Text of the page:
The problem is, where there is a demand, a supply will be created to meet it. Supermarkets are doing their best to keep up but as a result margins are getting squeezed along the supply chain so meat producers can’t afford to supply manufacturers at the price they are offering. This results in cheaper competitiors entering the arena from further afield and opens the possibility of a black market in food.
4. Black market
Back in October, I wrote a blog article about the increasing incidents of food fraud and a growing black market in food. Horsegate is the moment food fraud became interesting enough to break out of industry press and into the public forum. As everyone continues to play pass the buck about who is responsible, Felicity Lawrence writes in the Guardian a wonderful article about the intricacies of horsemeat in the supply chain.
First of all, it is legal to slaughter horses for human consumption but they need to have a valid passport listing all the medicines the horse has ever taken. This is to prevent phenylbutazone getting into human food as it is not deemed for for human consumption. The meat also needs to be labelled on the pack (see 2. Labelling above). So somewhere in horsegate, fraud on the simplest level has been taking place – mislabelling, lack of valid passports, and lack of drug testing.
Second of all, Lawrence unveils the connections between horsemeat and criminal activity – it is costly to transport horses when they have such low value, it makes no economic sense unless there are criminal activities involved. Last October, a horse dealer was convicted for smuggling over half a million pounds worth of cannibas from Scotland through Belfast in their horse lorry. We can be certain that this is not a one off incident and I wouldn’t be surprised if the trafficking didn’t stop at drugs (arms & human trafficking are both real possiblities but i’ll reserve that chat for anyone who is specifically interested @HelenJGracie).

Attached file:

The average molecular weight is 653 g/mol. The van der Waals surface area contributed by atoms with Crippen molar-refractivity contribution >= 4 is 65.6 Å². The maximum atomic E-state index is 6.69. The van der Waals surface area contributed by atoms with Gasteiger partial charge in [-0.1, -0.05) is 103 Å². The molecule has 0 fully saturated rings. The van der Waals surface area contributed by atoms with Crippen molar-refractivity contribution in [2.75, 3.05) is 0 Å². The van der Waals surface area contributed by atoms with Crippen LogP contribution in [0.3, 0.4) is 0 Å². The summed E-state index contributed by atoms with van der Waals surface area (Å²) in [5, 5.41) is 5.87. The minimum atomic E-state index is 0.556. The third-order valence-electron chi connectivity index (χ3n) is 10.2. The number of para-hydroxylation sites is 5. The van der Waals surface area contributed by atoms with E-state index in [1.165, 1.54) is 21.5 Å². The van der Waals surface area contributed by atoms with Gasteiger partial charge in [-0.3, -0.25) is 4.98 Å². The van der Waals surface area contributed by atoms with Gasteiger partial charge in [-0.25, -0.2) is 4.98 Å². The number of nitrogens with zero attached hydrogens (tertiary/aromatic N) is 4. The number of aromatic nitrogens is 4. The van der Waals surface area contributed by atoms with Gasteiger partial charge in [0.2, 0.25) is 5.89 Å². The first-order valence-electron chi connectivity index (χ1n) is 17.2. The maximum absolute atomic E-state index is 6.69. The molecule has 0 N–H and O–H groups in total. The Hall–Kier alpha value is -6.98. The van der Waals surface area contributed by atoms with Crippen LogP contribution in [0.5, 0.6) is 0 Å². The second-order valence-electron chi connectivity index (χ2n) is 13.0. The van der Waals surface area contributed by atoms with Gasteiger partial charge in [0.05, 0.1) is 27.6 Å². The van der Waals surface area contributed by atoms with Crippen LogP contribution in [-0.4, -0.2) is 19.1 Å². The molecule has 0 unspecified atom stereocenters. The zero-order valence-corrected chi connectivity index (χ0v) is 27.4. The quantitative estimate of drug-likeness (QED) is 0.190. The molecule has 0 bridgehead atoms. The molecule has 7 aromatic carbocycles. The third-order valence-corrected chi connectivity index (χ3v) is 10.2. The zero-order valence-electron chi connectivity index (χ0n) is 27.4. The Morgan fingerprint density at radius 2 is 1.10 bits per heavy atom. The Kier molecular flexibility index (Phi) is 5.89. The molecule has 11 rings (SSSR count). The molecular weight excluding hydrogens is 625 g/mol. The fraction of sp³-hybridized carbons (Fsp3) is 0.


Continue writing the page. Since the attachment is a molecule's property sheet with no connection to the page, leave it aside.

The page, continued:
It seems to me we have reached a critical point in the evolution of the food industry. We have 3 choices:
1. Do nothing: Let the black market continue to grow and thrive. Integrate the over-complex food supply chain with criminal activity as consumers continue to demand cheap meat our farmers can’t afford to supply. Create a void in the market place ready for fulfillment. Just don’t ask where its come from.
2. Do something: Treat the symptoms not the cause by DNA testing all meat products. Guess what – DNA testing costs money, who is going to pay for that?
3. Wake up and pay attention: Address the cause: adjust consumers expectations of cheap meat; invest in traceable supply chains and clear uniform labelling; source meat locally. Create a stable and secure food system that doesn’t need to be propped up by criminal activity.
We’ve got a long way to go. It ain’t over yet but one thing is clear: something has to change!